Osteoarthritisis a degenerative, non-inflammatory illness. It occurs when the renewal of articular cartilage (a smooth, strong surface, covering bones that are in contact with other bones) does not happen at the same pace as its breakdown. The articular cartilage gradually becomes thinner until, eventually, the bony articular surfaces come into contact, and the bones start to deteriorate. Abnormal bone repair and chronic inflammation may follow this form of damage. Like most diseases, this symptom results from a long-standing digestive disorder. As fewer nutrients are absorbed and distributed for tissue building, it becomes increasingly difficult to maintain healthy sustenance of bone and articular cartilage. Gallstones in the liver impair the basic digestive processes and, therefore, play perhaps the most important role in the development of osteoarthritis.
Gout,which is another joint disease connected to weak liver performance, is caused by sodium urate crystals in joints and tendons. Gout occurs in some people whose blood uric acidis abnormally high. When gallstones in the liver begin to affect blood circulation in the kidneys, uric acid excretion becomes inefficient. This also causes increased cell damage and cell destruction in the liver and kidneys, as well as in other parts of the body.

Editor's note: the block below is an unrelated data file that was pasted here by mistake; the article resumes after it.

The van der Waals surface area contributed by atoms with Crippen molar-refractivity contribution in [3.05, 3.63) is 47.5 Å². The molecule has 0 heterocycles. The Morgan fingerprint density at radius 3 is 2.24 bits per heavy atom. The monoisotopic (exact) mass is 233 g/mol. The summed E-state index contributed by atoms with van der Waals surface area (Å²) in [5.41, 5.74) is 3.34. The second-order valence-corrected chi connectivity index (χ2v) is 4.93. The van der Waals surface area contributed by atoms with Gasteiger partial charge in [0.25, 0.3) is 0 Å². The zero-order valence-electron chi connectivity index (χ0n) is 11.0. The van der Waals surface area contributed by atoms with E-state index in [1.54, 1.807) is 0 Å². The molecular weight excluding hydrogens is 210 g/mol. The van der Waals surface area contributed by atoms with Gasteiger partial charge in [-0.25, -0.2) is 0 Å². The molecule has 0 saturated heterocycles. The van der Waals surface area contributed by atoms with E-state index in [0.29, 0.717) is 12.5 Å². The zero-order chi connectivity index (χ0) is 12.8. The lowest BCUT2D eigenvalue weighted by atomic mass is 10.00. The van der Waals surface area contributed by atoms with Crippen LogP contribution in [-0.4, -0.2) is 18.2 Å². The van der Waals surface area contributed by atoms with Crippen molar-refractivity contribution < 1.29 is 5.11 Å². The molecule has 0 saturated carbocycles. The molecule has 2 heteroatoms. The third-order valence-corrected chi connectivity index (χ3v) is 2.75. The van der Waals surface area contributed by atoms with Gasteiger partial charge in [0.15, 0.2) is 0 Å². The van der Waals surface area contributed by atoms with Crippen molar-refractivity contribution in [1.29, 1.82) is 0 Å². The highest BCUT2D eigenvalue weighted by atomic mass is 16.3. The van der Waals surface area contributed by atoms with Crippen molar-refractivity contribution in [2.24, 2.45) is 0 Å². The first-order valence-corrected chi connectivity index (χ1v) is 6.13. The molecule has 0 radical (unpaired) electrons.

Uric acid is a waste product resulting from the breakdown of cell nuclei; it is produced in excess with increased cell destruction. Smoking cigarettes, drinking alcoholic beverages regularly, using stimulants, etc. all cause marked cell destruction, which releases large quantities of degenerate cell protein into the bloodstream. In addition, uric acid production rises sharply with over-consumption of protein foods, such as meat, fish, pork, and eggs. Incidentally, all the aforementioned foods and substances lead to gallstone formation in the liver and gallbladder.
A person may experience several acute attacks of arthritis before damage to the joints decreases mobility and the gout condition becomes chronic.